In mid-April of 2019, a skeleton crew of IDFG officials in a single jet sled cruised the upper South Fork to target specific beds for a trial run of 19 days over a four-week period. Their goal was 3,000 rainbow and cuttbow hybrids. A total of 5,857 were removed. That might seem like a lot of fish, but it is a drop in the bucket when considering the 2018 survey results of over 3,000 rainbows per mile on the upper river. Nonetheless, when considering the time and personnel limitations of this initial run, the results were encouraging. IDFG plans to double its efforts in 2020.

What to do with the trout after they are removed has been a topic of hot debate. Currently the trout are moved to holding ponds throughout southeast Idaho that are used for youth fishing programs. Some people want them stocked in waters where rainbow trout dominate and have a long history, like the Henry’s Fork or the main stem of the Snake River below Idaho Falls. These are all future possibilities, pending public comment and precautions to mitigate disease transmission and impacts on resident fish.

Removal will continue in the autumn during the annual electroshock survey, but spring spawning season will be the focus. “Sure, it’s a lot tougher work in spring,” says fisheries biologist Patrick Kennedy, “but we found our method of shocking to produce well. Targeting concentrated fish has its advantages. We capture a lot of rainbows before many of them actually spawn. This will impact their abundance over the coming years.”

The department is not abandoning their three original approaches. Harvest is still being encouraged, and tributary weirs will remain for the conceivable future. And while it is unlikely that the dam releases required to scour rainbow spawning beds will ever occur, IDFG is working with the Bureau of Reclamation to better guarantee flows from Palisades Dam that benefit Yellowstone cutthroat the rest of the year. Winter is a major focus, when higher flows can be conducive to the survival and development of juvenile cutthroat.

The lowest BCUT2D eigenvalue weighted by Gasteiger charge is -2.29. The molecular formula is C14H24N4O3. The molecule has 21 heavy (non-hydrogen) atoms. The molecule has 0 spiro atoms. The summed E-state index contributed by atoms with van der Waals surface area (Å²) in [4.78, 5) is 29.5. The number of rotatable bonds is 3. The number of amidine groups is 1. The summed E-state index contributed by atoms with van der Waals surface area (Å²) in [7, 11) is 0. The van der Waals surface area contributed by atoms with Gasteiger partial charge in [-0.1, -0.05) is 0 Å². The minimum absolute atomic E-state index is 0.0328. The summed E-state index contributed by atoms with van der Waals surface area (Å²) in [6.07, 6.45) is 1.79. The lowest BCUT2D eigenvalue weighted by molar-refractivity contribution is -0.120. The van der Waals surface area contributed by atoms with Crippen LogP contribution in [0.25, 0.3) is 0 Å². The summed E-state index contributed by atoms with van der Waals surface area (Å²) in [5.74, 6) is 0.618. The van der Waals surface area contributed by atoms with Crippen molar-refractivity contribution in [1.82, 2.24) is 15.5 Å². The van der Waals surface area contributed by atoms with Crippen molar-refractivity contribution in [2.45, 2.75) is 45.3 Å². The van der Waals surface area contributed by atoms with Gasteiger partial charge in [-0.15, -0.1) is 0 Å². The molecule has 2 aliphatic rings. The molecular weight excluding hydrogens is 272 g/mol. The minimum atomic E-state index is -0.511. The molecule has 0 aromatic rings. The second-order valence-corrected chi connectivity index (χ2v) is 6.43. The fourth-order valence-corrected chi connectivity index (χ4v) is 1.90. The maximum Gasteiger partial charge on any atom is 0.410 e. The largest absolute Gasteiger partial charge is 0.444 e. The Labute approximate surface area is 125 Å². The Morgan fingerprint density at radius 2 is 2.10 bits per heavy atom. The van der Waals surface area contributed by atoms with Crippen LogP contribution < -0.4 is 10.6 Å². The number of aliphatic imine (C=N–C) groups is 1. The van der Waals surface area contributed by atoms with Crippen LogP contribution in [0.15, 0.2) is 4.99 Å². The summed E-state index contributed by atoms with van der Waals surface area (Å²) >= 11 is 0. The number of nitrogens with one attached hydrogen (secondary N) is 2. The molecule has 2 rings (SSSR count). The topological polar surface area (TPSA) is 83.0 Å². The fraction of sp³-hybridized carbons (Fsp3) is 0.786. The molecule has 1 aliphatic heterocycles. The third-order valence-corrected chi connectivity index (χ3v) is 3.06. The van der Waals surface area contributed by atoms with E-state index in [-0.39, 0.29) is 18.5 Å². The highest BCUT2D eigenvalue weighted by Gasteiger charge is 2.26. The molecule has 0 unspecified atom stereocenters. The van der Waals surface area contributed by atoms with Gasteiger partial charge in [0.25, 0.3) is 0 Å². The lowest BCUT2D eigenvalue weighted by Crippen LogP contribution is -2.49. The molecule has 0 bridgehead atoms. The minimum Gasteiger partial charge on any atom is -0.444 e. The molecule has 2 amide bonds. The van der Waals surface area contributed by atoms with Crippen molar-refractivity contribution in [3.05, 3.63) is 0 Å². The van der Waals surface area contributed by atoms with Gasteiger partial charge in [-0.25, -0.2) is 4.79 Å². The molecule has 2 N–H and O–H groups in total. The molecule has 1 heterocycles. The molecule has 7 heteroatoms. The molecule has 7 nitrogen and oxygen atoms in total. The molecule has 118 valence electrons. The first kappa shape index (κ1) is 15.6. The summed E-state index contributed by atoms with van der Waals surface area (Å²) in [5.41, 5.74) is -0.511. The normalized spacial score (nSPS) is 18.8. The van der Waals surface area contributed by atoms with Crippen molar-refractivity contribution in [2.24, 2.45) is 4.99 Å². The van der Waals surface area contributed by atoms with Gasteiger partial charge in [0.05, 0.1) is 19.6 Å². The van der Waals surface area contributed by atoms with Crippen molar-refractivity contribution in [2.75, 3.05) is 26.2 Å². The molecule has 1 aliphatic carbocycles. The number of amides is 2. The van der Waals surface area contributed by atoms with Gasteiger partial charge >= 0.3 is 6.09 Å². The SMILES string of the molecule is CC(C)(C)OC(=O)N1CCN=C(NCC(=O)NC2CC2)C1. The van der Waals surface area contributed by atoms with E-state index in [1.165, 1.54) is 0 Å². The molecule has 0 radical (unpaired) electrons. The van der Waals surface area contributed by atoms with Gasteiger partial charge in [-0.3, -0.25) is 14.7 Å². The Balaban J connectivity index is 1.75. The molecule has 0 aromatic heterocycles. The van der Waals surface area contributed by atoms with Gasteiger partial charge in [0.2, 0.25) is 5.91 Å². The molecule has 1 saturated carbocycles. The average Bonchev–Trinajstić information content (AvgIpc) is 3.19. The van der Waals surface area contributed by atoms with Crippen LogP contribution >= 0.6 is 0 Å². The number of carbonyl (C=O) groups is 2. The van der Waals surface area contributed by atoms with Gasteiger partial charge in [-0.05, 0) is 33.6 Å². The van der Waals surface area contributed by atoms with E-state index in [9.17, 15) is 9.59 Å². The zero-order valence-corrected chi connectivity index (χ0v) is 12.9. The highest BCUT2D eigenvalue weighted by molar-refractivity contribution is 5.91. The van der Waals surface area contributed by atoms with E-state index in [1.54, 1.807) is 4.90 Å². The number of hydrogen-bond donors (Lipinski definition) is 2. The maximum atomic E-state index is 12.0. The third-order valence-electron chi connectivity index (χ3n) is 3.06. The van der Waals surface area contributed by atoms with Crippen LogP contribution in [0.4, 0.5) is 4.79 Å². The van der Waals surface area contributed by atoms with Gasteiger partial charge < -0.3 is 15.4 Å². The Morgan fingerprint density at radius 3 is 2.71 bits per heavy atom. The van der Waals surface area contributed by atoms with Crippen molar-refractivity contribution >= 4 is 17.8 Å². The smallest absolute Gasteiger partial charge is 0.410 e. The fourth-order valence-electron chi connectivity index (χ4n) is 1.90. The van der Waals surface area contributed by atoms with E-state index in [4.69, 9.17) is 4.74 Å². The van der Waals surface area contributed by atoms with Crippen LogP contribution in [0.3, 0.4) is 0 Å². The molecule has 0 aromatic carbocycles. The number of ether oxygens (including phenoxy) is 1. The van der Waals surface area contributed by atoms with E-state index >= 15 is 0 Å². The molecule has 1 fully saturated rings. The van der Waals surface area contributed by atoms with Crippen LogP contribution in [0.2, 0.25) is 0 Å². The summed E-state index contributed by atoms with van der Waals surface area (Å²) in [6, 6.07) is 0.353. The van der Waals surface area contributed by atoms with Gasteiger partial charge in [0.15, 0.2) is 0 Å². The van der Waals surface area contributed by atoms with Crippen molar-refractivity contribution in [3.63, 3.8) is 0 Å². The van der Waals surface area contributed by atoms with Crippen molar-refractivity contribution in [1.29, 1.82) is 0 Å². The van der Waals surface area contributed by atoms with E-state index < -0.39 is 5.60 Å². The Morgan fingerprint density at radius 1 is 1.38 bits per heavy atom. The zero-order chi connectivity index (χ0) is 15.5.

What the Future Holds

Data from the fall 2019 survey indicates spring electroshocking had a positive impact. Results show an increase in cutthroat abundance and a substantial decline of rainbow and cuttbow numbers of over 800 per mile. But this is one year, and a review of previous surveys shows a wide level of inconsistency from year to year. Still, IDFG, conservation organizations like Trout Unlimited, the South Fork Initiative (a division of the Henry’s Fork Foundation), and a large segment of the fishing public are hopeful this new strategy might turn the tide in favor of native dominance.

The stated goal of the IDFG management plan is to 1) protect the genetic integrity of native Yellowstone cutthroat, and 2) reduce rainbow and cuttbow numbers to pre-1990 levels, roughly 10% or less of total trout abundance. Rob Parkins, public waters access coordinator for Backcountry Hunters and Anglers (BHA), believes these objectives are attainable and, more importantly, will lead to a river with as robust a trout population as it has now. “Some will tell you removing 5,800 rainbow trout results in fewer fish on the South Fork,” he says. “All the science I have reviewed says those fish will be replaced by cutthroat, and probably within a year.”

“Opportunity is a key issue here,” Parkins adds. “BHA supports these efforts because a stable population of cutthroat means increased opportunity to catch a trout native to its waters. You can’t do that most places in Rocky Mountain states.”

Regardless of arguments for and against removal of rainbows, success depends on a number of factors, not least of which is continued public support. IDFG feels this support remains strong. The only question is, which tactics the public is willing to support and, as the lack of participation in harvesting indicates, take part in.

IDFG is also considering additional measures. Mandatory kill regulations is one option. This approach is considered extreme by many and unlikely to garner public backing. New technologies that target juvenile rainbows and rainbow eggs are another possibility. “Innovative methods are always popping up in fisheries management,” Kennedy says. “We just don’t know what tools might be available a few years from now.”

*Boots Allen is a fly-fishing guide and writer who lives with his wife and two kids in Victor, Idaho. His latest book is Finding Trout in All Conditions (West Margin Press, 2016).